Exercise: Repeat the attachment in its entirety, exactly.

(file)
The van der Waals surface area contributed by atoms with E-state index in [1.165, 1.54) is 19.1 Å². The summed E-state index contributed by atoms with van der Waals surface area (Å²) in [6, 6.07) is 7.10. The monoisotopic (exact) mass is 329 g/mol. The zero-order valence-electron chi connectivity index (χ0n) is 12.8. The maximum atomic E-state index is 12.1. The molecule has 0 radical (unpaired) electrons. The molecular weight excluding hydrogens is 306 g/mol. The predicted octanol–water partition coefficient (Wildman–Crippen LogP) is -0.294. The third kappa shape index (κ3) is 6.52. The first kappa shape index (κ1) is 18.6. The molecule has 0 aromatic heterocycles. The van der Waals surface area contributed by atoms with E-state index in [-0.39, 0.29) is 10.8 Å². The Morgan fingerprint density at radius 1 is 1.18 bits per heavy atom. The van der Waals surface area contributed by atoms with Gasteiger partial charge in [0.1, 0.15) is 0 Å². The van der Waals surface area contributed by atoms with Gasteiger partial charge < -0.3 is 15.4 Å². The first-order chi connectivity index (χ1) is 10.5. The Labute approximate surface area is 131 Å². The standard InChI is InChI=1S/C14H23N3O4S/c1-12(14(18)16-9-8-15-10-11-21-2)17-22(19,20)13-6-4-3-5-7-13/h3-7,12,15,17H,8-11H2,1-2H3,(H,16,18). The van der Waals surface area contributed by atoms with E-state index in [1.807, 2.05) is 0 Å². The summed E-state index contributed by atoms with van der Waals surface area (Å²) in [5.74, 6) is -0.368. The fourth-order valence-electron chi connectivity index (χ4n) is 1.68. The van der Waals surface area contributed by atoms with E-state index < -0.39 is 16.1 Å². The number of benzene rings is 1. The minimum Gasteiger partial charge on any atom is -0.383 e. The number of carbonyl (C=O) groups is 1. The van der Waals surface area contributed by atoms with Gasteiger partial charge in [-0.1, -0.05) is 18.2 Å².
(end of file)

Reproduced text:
The van der Waals surface area contributed by atoms with E-state index in [1.165, 1.54) is 19.1 Å². The summed E-state index contributed by atoms with van der Waals surface area (Å²) in [6, 6.07) is 7.10. The monoisotopic (exact) mass is 329 g/mol. The zero-order valence-electron chi connectivity index (χ0n) is 12.8. The maximum atomic E-state index is 12.1. The molecule has 0 radical (unpaired) electrons. The molecular weight excluding hydrogens is 306 g/mol. The predicted octanol–water partition coefficient (Wildman–Crippen LogP) is -0.294. The third kappa shape index (κ3) is 6.52. The first kappa shape index (κ1) is 18.6. The molecule has 0 aromatic heterocycles. The van der Waals surface area contributed by atoms with E-state index in [-0.39, 0.29) is 10.8 Å². The Morgan fingerprint density at radius 1 is 1.18 bits per heavy atom. The van der Waals surface area contributed by atoms with Gasteiger partial charge in [0.1, 0.15) is 0 Å². The van der Waals surface area contributed by atoms with Gasteiger partial charge < -0.3 is 15.4 Å². The first-order chi connectivity index (χ1) is 10.5. The Labute approximate surface area is 131 Å². The standard InChI is InChI=1S/C14H23N3O4S/c1-12(14(18)16-9-8-15-10-11-21-2)17-22(19,20)13-6-4-3-5-7-13/h3-7,12,15,17H,8-11H2,1-2H3,(H,16,18). The van der Waals surface area contributed by atoms with E-state index in [1.807, 2.05) is 0 Å². The summed E-state index contributed by atoms with van der Waals surface area (Å²) in [5.74, 6) is -0.368. The fourth-order valence-electron chi connectivity index (χ4n) is 1.68. The van der Waals surface area contributed by atoms with E-state index < -0.39 is 16.1 Å². The number of benzene rings is 1. The minimum Gasteiger partial charge on any atom is -0.383 e. The number of carbonyl (C=O) groups is 1. The van der Waals surface area contributed by atoms with Gasteiger partial charge in [-0.1, -0.05) is 18.2 Å².